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Committee: Time for a new pool has come

The Chehalem Pool Committee launches awareness campaign in hopes of building support for potential CPRD bond measure


Jim Seymour keeps in his truck a hefty piece of cement that was dislodged from the diving platform at the Chehalem Aquatic Center by an errant water polo ball last year.

It’s a reminder of why he volunteered to serve on the Chehalem Pool Committee, which has launched an awareness campaign to inform the community about the current state of the 44-year-old pool and in turn build support for a potential bond measure that would allow the Chehalem Park and Recreation District to expand and renovate the facility.by: GARY ALLEN - Keeping it running - Crews from the Chehalem Park and Recreation District and a private company undertook repairs on the Chehalem Aquatic Center this winter, but officials say the aging pool is past its prime and will need to be replaced soon.

“When we talk about it crumbling, it really is crumbling,” Seymour said. “When it does crumble, you can look inside and see the rebar rusting through. It sort of brings it to life for me.”

Seymour is one of a handful of community members serving on the committee, most of whom have stepped forward because their families have benefited greatly from what they consider to be a big asset for Newberg.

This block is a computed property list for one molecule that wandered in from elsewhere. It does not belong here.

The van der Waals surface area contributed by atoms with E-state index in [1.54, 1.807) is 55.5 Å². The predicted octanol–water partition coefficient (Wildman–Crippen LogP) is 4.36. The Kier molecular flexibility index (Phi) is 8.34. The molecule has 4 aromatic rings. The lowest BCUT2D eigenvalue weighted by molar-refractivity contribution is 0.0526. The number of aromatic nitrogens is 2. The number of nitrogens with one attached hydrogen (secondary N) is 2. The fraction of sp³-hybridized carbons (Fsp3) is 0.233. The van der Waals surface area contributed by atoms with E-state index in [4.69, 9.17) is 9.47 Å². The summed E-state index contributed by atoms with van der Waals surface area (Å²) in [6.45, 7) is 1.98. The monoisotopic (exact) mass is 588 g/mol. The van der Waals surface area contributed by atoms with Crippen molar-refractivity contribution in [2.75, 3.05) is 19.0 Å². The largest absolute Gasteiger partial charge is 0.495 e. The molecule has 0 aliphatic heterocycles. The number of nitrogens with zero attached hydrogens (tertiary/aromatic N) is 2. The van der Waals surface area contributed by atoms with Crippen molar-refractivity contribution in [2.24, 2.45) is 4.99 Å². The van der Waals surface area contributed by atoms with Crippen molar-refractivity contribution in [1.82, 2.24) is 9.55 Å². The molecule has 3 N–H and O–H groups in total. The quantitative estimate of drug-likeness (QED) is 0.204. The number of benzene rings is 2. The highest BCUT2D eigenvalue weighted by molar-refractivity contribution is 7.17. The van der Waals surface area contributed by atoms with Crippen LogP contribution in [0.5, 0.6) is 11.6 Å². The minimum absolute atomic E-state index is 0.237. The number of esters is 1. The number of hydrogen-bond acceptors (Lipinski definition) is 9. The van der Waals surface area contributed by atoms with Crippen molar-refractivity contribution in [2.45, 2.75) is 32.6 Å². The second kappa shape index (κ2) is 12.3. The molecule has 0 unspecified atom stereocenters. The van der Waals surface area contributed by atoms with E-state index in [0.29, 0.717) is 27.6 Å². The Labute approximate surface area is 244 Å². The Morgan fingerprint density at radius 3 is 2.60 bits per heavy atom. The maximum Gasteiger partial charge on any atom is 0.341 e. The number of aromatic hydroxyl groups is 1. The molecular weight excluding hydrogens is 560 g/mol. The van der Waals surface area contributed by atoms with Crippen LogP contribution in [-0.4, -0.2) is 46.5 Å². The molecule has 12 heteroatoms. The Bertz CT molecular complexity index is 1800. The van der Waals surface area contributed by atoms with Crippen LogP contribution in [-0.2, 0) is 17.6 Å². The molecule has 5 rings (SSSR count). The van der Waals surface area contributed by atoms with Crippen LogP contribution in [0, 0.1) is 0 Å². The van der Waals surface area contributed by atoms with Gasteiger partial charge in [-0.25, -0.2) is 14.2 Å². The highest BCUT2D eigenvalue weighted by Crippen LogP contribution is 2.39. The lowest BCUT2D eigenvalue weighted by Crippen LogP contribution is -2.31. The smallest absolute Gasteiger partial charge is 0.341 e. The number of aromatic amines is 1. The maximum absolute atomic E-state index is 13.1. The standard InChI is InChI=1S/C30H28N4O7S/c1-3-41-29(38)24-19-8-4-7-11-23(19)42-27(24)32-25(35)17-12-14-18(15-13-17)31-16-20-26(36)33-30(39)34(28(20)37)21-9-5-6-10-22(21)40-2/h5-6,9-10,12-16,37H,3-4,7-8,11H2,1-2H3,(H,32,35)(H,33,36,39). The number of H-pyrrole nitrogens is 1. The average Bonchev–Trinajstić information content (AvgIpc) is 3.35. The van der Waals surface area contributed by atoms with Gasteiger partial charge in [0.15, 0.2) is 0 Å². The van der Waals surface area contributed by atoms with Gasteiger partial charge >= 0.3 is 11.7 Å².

As the parent of former swimmers and water polo players, committee member Lisa Rogers knows firsthand how much people utilize the pool, but is also acutely aware that the facility is on its last legs having seen its inner workings while volunteering at meets and tournaments for years, not to mention the exposed and rusting steel rebar on the pool deck that any visitor can see.

The pool underwent some maintenance this winter, which it performs about every five years, but it was primarily cosmetic and did not address the major issues of energy inefficiency; high operating costs due to outdated equipment and the inability to find replacement parts or qualified technicians to perform maintenance, and deterioration of the main plumbing infrastructure.

The pool is nearing its life expectancy of 50 years, but from talking with pool staff, the committee learned that should a major problem with the plumbing or water control systems occur, it would likely result in a prolonged closure and a repair bill that would be a terrible investment compared to a major overhaul.

Committee members also point to the fact that the community has more than tripled in population since the pool was built in 1970 and cite a Portland State University study that projects Newberg will grow to 38,490 people by 2035, an increase of nearly 70 percent since 2011 estimates.

“It’s always packed, there are always people here,” Rogers said. “It’s a resource that’s really been well used, but it’s got a life span and if something doesn’t happen, it will probably go away. That would really be a shame.”

The committee formed as a result of parents like Seymour and Karen Saunders asking themselves and others why Newberg doesn’t have a pool like the ones they encounter traveling around the state and region to watch their children compete.